Last Updated on October 4, 2021
Yoga class is over. Thestanding at the front of the studio presses her hands together, smiles and utters “Namaste” to her students. This is how most people in the west are first introduced to the word, so one could be forgiven for thinking it’s just an official way to end a yoga or session. But even the most confused individual can often sense the core nature of Namaste without ever needing to be told.
Namaste is a deeply respectful gesture.
The Roots of Namaste
The word “Namaste” is incredibly old. It can be traced back all the way to India’s Vedic period that dates from about 1500 to 800 BC. Born from the ancient language of Sanskrit, Namaste has been used for thousands of years to show respect for elders, teachers, and other honorables.
This sentiment echoes today in modern Indians, who were taught as children that Namaste is a well-mannered way to greet older people. For a while, they were surprised by the way the west put their own spin on Namaste. Besides using it as a greeting, the word is also used in yoga classes as a mantra or salutation. These days, Namaste has spread all over the world and is an integral part of the global yoga and spiritual scene.
Three Ways to Say Namaste
How Namaste is pronounced depends on where the speaker is from. Westerners are more familiar with saying “nahm-ahs-tay” while in Asia, the word is pronounced as “num-us-teh.” One can argue that the Asian version is the correct form, seeing that it’s the older pronunciation, but in truth, both ways of saying Namaste are acceptable.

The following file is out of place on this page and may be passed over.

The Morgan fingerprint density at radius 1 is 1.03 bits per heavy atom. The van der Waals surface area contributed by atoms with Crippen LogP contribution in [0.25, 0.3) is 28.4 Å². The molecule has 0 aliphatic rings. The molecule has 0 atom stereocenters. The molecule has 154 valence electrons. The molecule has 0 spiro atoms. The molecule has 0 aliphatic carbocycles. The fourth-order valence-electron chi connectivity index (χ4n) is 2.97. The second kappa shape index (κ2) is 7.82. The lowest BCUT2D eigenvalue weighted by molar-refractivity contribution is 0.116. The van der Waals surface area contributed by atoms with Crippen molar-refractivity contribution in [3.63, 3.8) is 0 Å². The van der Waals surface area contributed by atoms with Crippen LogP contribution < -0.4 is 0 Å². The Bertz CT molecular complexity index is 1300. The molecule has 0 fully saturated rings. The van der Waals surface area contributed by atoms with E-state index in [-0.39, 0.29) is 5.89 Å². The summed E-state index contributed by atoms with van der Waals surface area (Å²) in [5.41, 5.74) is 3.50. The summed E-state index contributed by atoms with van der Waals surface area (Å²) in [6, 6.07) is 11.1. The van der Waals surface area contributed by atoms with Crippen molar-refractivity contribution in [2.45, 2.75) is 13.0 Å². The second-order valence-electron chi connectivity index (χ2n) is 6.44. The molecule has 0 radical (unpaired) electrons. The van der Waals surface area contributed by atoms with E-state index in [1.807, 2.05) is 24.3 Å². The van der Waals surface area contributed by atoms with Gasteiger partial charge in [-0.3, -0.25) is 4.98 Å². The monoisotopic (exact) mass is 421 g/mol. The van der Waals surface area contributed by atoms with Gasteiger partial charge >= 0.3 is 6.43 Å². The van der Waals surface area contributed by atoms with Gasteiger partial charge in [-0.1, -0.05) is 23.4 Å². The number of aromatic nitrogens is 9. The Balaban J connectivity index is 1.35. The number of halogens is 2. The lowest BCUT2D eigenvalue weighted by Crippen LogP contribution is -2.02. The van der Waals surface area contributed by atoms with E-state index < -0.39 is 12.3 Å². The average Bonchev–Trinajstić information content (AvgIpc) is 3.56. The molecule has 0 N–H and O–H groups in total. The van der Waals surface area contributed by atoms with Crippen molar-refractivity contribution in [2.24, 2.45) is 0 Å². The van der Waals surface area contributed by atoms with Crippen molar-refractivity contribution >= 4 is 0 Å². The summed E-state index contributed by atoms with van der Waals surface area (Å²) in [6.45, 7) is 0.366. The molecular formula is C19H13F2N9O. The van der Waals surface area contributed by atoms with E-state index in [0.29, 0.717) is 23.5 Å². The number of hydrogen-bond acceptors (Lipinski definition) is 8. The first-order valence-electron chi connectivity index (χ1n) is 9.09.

The third way of saying Namaste is to say nothing at all. Some people prefer to perform the hand gesture (called Anjali Mudra) in total silence.
How to Perform Anjali Mudra
One easy way to describe Anjali Mudra is to liken it to “praying hands.” Indeed, with the fingers held straight and the palms pressed together, it does resemble theadopted by the praying saints in Christian art.
However, there are finer nuances that make Anjali Mudra different from hands that are held in prayer. When the Mudra is performed, the hands are pressed together, certainly, but they are also raised to the chest area at roughly the same level as the heart. The thumbs should lightly touch the sternum.
Why Is There A Hand Gesture At All?
Anjali Mudra is not just an empty gesture. Besides being a physicalof Namaste’s values, it is also said that Anjali Mudra is a way for the speaker to connect to their heart and to open this spiritual centre. This openness brings humility and groundedness to both the greeter and the person being honored.
Traditionally, the hand gesture has always been performed together with saying “Namaste.” That being said, nobody really takes offence when someone else greets them with a verbal “Namaste” only. That is the great thing about the Namaste phenomenon in general. If you don’t feel comfortable doing it (saying the word itself, performing Anjali Mudra or both) then you don’t have to.
The Many Meanings of Namaste
Namaste has a mercurial nature, changing its meaning slightly from east to west and from person to person. But at the heart of Namaste, many agree that saying “Namaste” and bowing with the Anjali Mudra hand gesture has a beautiful purpose. The speaker acknowledges that the sacred divine existing within themselves also exists in the other person.
On a more casual level, Namaste is like saying “hello” to someone but with an added level of respect. In India, especially, it is a polite way to initiate a conversation with loved ones and strangers alike. It can also be used to say goodbye.
At the end of the day, Namaste pays homage to another person or a group in a way that is far from empty and superficial. It is a display of affection, equality, and gratitude. This marks Namaste as a truly special human interaction, regardless of where it is spoken or how the word is pronounced.